Joseph Beyda

CARD SET TO SQUARE OFF AGAINST UCLA

uffering through the second half of Cal’s 37-16 Big Game win in 2008, with 56 Stanford’s bowl hopes slipping away in the eleventh hour, I remember the murmurs going through the crowd: “When are they going to burn this Luck guy’s redshirt, already?” We had heard that quarterback Andrew Luck was special. But back then we really had no idea just how special he was, and we also didn’t realize what an incredible supporting cast he had alongside him. Four of the members of Cardinal football’s Class of 2012 have walked or will walk across the stage at Radio City Music Hall this week in the early rounds of the NFL Draft. As we watch them go — Luck at No. 1, David DeCastro at No. 24, and Coby Fleener in the early second round, with Jonathan Martin closely after — something will really begin to sink in: We’re going to miss these guys. A 31-8 record as starters since 2009. A 17-game win streak spanning two seasons. Three straight bowl berths, two of the BCS variety. Even with the Cardinal’s remaining talent, that’s going to be a tough act to follow. So, as Stanford fans are so fond of doing, let’s look back on better times and relive the top five moments for Luck, Fleener, DeCastro and Martin over the last three seasons. 5. Nov. 20, 2010: Cal crushed 48-14 at Memorial Stadium After throwing a late interception to cost Stanford a shot at the 2009 Big Game, Luck responded dominantly in Berkeley a year later. The No. 7 Cardinal jumped out to a 45-0 lead through three quarters, with Luck going 16-for-20 with two touchdowns and famously barreling over Cal’s Sean Cattouse on a 58yard run in the first quarter. Stanford added 232 yards on the ground and the Axe was returned to its proper home on the Farm. 4. Oct. 29, 2011: Stanford beats USC in triple-overtime slugfest Looking to get its third straight win on the Trojans’ home turf, the No. 6 Cardinal needed a victory to extend its school-record 15-game win streak. Luck and Matt Barkley each fired three touchdowns, but No. 20 USC erased Stanford’s four-point halftime lead to grab a 10-point lead of its own early in the third quarter. Luck engineered two scoring drives in a row, including a 62-yard throw to Ty Montgomery on a gadget play from deep inside Cardinal territory. The Trojans came back yet again, and Luck had a chance to engineer the game-winning drive in the final minutes. But the golden opportunity turned into disaster in a heartbeat, as the star quarterback misread a route and threw a pick-six, seemingly handing the game to USC on a silver platter — on national TV, no less. Not so fast. Luck drove 76 yards for the tying score, and Stanford was perfect in the overtime session. Just after Luck converted the two-point try in the third overtime,A.J.Tarpley recovered a USC fumble in the endzone to secure the 56-48 win and keep the Cardinal’s perfect season going. 3. Oct. 9, 2010: Last-second field goal downs the Trojans It might not have gone three overtimes, but this one was played at Stanford, which definitely counts for something. The No. 16 Cardinal couldn’t pull away from the Trojans in the first half and nearly fell behind on a fumble in the final minute of the second quarter. Luck saved the day, delivering a monster blow to Shareece Wright to save a touchdown. Those points would come in handy later on, with Barkley throwing for 390 yards and putting his team on top 35-34 with just 1:08 left. But Luck wasn’t done, completing three straight passes on Stanford’s 62-yard drive and centering the ball for a last-second field-goal try. Nate Whitaker’s field-goal try was perfect as time expired, and Cardinal fans flooded onto the field to celebrate their quarterback’s heroics. 2. Jan. 2, 2012: Cardinal comes up just short in the Fiesta Bowl It’s the only loss on here, but a BCS Bowl is a BCS Bowl, and the de facto third-place game between No. 3 Oklahoma State and No.4 Stanford was a dandy. Luck’s last college game was arguably his best, as he completed 27 of 31 passes for 347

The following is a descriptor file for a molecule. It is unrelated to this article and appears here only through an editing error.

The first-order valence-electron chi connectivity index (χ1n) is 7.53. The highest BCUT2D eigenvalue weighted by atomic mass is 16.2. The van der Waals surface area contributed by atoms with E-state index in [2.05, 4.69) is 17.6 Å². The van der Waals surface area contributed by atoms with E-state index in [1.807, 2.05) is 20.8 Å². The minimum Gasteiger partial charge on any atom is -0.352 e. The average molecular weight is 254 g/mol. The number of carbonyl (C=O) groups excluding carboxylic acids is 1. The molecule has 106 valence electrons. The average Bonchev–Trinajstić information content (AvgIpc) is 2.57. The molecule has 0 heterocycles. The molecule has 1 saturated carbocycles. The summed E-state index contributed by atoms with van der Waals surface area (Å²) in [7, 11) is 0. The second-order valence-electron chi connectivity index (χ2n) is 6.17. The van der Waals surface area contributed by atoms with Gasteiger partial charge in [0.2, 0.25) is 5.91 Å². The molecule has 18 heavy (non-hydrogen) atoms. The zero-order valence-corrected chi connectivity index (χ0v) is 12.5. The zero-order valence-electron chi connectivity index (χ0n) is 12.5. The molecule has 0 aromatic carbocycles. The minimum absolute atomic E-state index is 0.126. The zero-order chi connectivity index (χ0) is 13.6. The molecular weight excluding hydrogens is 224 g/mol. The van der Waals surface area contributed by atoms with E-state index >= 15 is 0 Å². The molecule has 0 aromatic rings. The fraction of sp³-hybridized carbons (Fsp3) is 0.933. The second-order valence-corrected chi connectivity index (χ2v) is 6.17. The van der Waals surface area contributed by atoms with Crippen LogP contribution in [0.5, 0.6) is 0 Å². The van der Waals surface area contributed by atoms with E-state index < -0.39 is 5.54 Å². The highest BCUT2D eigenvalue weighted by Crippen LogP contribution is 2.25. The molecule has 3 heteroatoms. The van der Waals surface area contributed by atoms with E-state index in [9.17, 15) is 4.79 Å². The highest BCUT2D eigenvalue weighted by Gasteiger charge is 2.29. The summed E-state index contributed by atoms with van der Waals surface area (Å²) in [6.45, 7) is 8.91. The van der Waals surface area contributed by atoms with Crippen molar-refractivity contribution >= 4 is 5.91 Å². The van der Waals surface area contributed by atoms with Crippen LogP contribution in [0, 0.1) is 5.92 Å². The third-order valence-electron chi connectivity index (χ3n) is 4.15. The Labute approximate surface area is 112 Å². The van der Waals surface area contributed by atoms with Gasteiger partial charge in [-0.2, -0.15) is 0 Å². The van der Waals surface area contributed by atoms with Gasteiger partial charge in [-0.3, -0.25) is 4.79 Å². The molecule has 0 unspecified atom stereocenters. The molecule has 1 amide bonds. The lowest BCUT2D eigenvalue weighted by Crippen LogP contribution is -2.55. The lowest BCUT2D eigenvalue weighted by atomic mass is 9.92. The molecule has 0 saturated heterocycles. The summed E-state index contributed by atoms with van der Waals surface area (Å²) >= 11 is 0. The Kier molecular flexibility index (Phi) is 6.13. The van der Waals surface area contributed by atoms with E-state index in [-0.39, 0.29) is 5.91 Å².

S

Looking back in time

IAN GARCIA-DOTY/The Stanford Daily

Freshman third baseman Alex Blandino (above) is batting .328 so far this season for the No. 9 Stanford baseball squad. The Cardinal hopes to extend its four-game winning streak as it goes on the road for a pivotal three-game series against conference rival No. 11 UCLA starting today.
By JOSEPH BEYDA
DESK EDITOR

Things seem to be clicking for the No. 9 Stanford baseball team at just the right time, with a key Pac-12 series against No. 11 UCLA (27-10, 11-7) in Westwood, Calif. kicking off tonight. Going a perfect 4-0 and scoring at least eight runs in all four of its games this week,

Stanford’s bats finally seem to be coming together again with five weekends of conference play remaining. But it hasn’t been preseason All-American juniors Kenny Diekroeger and Stephen Piscotty leading the charge; instead, the Cardinal (26-10, 8-7 Pac-12) has been getting much of its production from players who have been making some of their first starts of the season due to injuries to centerfielder Jake Stewart and

Please see BASEBALL, page 9

Cougars no match for Card
By GEORGE CHEN
DESK EDITOR